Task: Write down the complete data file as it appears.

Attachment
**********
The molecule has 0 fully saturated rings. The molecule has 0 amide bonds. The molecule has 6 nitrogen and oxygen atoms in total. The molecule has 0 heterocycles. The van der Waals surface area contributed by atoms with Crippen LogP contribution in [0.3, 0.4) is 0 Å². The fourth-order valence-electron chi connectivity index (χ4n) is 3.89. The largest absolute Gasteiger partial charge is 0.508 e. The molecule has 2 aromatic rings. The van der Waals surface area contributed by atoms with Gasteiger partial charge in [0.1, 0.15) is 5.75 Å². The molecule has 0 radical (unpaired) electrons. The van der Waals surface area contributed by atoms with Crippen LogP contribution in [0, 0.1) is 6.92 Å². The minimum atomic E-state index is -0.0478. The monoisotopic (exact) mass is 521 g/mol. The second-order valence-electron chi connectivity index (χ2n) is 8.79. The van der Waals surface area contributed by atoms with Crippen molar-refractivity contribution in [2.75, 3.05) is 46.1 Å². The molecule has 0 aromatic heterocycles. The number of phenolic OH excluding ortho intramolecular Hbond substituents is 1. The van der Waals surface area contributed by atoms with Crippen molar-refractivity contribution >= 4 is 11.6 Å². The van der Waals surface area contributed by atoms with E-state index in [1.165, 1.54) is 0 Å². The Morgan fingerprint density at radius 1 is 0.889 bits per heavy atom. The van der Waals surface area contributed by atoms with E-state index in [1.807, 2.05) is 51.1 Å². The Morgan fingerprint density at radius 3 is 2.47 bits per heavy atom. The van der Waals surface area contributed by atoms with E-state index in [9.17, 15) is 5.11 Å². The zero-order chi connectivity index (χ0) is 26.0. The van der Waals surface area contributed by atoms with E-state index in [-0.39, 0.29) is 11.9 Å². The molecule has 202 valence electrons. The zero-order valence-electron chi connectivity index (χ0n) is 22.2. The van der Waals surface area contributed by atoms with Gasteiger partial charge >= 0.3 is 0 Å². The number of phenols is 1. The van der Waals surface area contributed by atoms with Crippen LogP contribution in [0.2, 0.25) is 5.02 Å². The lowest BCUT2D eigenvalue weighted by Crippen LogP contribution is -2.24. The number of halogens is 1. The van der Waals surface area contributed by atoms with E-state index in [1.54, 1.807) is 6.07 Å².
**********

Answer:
The molecule has 0 fully saturated rings. The molecule has 0 amide bonds. The molecule has 6 nitrogen and oxygen atoms in total. The molecule has 0 heterocycles. The van der Waals surface area contributed by atoms with Crippen LogP contribution in [0.3, 0.4) is 0 Å². The fourth-order valence-electron chi connectivity index (χ4n) is 3.89. The largest absolute Gasteiger partial charge is 0.508 e. The molecule has 2 aromatic rings. The van der Waals surface area contributed by atoms with Gasteiger partial charge in [0.1, 0.15) is 5.75 Å². The molecule has 0 radical (unpaired) electrons. The van der Waals surface area contributed by atoms with Crippen LogP contribution in [0, 0.1) is 6.92 Å². The minimum atomic E-state index is -0.0478. The monoisotopic (exact) mass is 521 g/mol. The second-order valence-electron chi connectivity index (χ2n) is 8.79. The van der Waals surface area contributed by atoms with Crippen molar-refractivity contribution in [2.75, 3.05) is 46.1 Å². The molecule has 0 aromatic heterocycles. The number of phenolic OH excluding ortho intramolecular Hbond substituents is 1. The van der Waals surface area contributed by atoms with Crippen molar-refractivity contribution >= 4 is 11.6 Å². The van der Waals surface area contributed by atoms with E-state index in [1.165, 1.54) is 0 Å². The Morgan fingerprint density at radius 1 is 0.889 bits per heavy atom. The van der Waals surface area contributed by atoms with E-state index in [1.807, 2.05) is 51.1 Å². The Morgan fingerprint density at radius 3 is 2.47 bits per heavy atom. The van der Waals surface area contributed by atoms with E-state index in [9.17, 15) is 5.11 Å². The zero-order chi connectivity index (χ0) is 26.0. The van der Waals surface area contributed by atoms with E-state index in [-0.39, 0.29) is 11.9 Å². The molecule has 202 valence electrons. The zero-order valence-electron chi connectivity index (χ0n) is 22.2. The van der Waals surface area contributed by atoms with Gasteiger partial charge >= 0.3 is 0 Å². The number of phenols is 1. The van der Waals surface area contributed by atoms with Crippen LogP contribution in [0.2, 0.25) is 5.02 Å². The lowest BCUT2D eigenvalue weighted by Crippen LogP contribution is -2.24. The number of halogens is 1. The van der Waals surface area contributed by atoms with E-state index in [1.54, 1.807) is 6.07 Å².